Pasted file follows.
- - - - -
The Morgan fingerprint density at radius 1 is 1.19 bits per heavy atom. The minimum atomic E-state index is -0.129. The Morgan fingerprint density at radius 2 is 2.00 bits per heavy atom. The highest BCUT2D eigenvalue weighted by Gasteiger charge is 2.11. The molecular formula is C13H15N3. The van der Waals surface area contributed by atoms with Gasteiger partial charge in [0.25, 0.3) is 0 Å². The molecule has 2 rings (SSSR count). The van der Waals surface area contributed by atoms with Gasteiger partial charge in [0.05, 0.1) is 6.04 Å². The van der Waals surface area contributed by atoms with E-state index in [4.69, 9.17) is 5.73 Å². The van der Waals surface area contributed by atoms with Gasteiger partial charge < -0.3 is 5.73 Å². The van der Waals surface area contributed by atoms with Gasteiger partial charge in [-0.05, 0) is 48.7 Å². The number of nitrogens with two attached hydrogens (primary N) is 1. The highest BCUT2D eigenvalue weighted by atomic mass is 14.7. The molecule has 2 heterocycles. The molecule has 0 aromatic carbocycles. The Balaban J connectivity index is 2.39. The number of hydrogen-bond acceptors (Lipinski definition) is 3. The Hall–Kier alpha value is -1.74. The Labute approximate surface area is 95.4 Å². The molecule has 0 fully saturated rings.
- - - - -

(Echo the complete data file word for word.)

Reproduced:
The Morgan fingerprint density at radius 1 is 1.19 bits per heavy atom. The minimum atomic E-state index is -0.129. The Morgan fingerprint density at radius 2 is 2.00 bits per heavy atom. The highest BCUT2D eigenvalue weighted by Gasteiger charge is 2.11. The molecular formula is C13H15N3. The van der Waals surface area contributed by atoms with Gasteiger partial charge in [0.25, 0.3) is 0 Å². The molecule has 2 rings (SSSR count). The van der Waals surface area contributed by atoms with Gasteiger partial charge in [0.05, 0.1) is 6.04 Å². The van der Waals surface area contributed by atoms with E-state index in [4.69, 9.17) is 5.73 Å². The van der Waals surface area contributed by atoms with Gasteiger partial charge < -0.3 is 5.73 Å². The van der Waals surface area contributed by atoms with Gasteiger partial charge in [-0.05, 0) is 48.7 Å². The number of nitrogens with two attached hydrogens (primary N) is 1. The highest BCUT2D eigenvalue weighted by atomic mass is 14.7. The molecule has 2 heterocycles. The molecule has 0 aromatic carbocycles. The Balaban J connectivity index is 2.39. The number of hydrogen-bond acceptors (Lipinski definition) is 3. The Hall–Kier alpha value is -1.74. The Labute approximate surface area is 95.4 Å². The molecule has 0 fully saturated rings.